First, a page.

Turns out, some fish deal with depressing and cold winters in the same way that humans do: alcohol!
A new study published in Scientific Reports found that goldfish and their crucian carp cousins convert lactic acid into alcohol in order to survive harsh winter conditions.
They developed this ability in response to the ice, which covers ponds in the winter and blocks oxygen from reaching the creatures underneath. Since fish need oxygen too, this is a bit of an issue for them.
Typically, the lack of oxygen in the water would cause a buildup of lactic acid, which would kill the fish in minutes. But with this cool molecular mechanism, the little guys can turn that acid into alcohol, which they then let out through their gills.
The longer they’re trapped under the ice, the report shows, the higher their blood alcohol levels rise.
“If you measure them in the field the blood alcohol goes up above 50mg per 100 millilitres, which is the drink-drive limit in Scotland and northern European countries,” Dr. Michael Berenbrink, an author of the study, told the BBC. “So they are really ‘under the influence’.”
Rather than getting them a drinking ticket, though, this drunkenness means that carp are the only fish species able to use this harsh environment to their advantage.
These survival capabilities also help explain why that fish you got at the state fair when you were six managed to live for a decade, despite your terrible pet-parenting skills.
“The ethanol production allows the crucian carp to be the only fish species surviving and exploiting these harsh environments, thereby avoiding competition and escaping predation by other fish species with which they normally interact in better oxygenated waters,” Dr. Cathrine Elisabeth Fagernes, the report’s lead author, said. “It’s no wonder then that the crucian carp’s cousin, the goldfish, is arguably one of the most resilient pets under human care.”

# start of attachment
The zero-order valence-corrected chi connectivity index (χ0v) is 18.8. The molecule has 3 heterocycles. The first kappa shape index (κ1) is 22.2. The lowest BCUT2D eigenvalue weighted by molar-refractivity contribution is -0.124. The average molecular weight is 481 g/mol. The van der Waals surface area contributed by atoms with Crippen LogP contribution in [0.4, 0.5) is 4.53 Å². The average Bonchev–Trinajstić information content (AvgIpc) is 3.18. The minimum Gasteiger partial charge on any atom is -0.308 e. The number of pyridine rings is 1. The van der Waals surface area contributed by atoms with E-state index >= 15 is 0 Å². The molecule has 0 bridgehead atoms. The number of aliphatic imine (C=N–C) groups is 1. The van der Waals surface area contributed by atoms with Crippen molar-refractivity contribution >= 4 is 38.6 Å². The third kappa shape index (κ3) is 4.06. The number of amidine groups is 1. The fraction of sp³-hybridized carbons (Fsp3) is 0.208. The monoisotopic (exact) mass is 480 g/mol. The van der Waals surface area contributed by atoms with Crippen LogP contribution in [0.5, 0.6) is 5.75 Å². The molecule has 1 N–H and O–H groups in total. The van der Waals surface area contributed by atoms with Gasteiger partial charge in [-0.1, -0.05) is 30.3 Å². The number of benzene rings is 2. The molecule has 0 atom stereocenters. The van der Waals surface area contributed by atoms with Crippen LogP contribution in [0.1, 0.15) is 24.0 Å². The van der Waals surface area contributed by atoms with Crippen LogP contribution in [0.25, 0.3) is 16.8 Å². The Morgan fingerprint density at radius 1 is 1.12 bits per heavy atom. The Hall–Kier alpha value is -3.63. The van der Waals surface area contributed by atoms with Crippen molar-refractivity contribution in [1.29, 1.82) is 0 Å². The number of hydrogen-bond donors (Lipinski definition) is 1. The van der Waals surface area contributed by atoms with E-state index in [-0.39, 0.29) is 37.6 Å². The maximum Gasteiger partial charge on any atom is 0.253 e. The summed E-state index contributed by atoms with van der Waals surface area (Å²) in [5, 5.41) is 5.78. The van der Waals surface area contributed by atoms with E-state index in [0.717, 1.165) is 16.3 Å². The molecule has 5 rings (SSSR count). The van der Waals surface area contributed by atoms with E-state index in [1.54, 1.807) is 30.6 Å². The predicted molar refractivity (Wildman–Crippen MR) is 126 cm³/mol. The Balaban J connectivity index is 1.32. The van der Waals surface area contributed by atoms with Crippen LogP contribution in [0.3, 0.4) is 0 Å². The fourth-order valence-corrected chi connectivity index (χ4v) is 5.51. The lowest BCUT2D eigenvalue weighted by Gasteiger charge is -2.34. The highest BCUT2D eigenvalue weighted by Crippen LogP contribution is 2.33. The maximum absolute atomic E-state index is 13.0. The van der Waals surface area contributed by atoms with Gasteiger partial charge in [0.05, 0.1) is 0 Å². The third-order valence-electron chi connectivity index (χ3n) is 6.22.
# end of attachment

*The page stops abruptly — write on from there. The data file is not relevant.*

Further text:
Goldfish aren’t the only underwater species that seem to benefit from a bit of booziness.
A 2014 study found that when zebrafish were put in an alcoholic solution, they became more confident leaders — swimming faster and showing less fear or hesitation. (Though the fish who were exposed to ethanol solutions of even higher levels became groggy and slow.)
Though this research can teach humans valuable lessons about evolutionary adaptations, the newly-discovered fish talent won’t help us turn any water into wine.
“If you put them in a beer glass and closed them off, it would take 200 days to get it up to 4%,” Berenbrink said.
So, basically, if you decide to make a cocktail out of your pet goldfish, it will take almost a year and still be a pretty weak drink.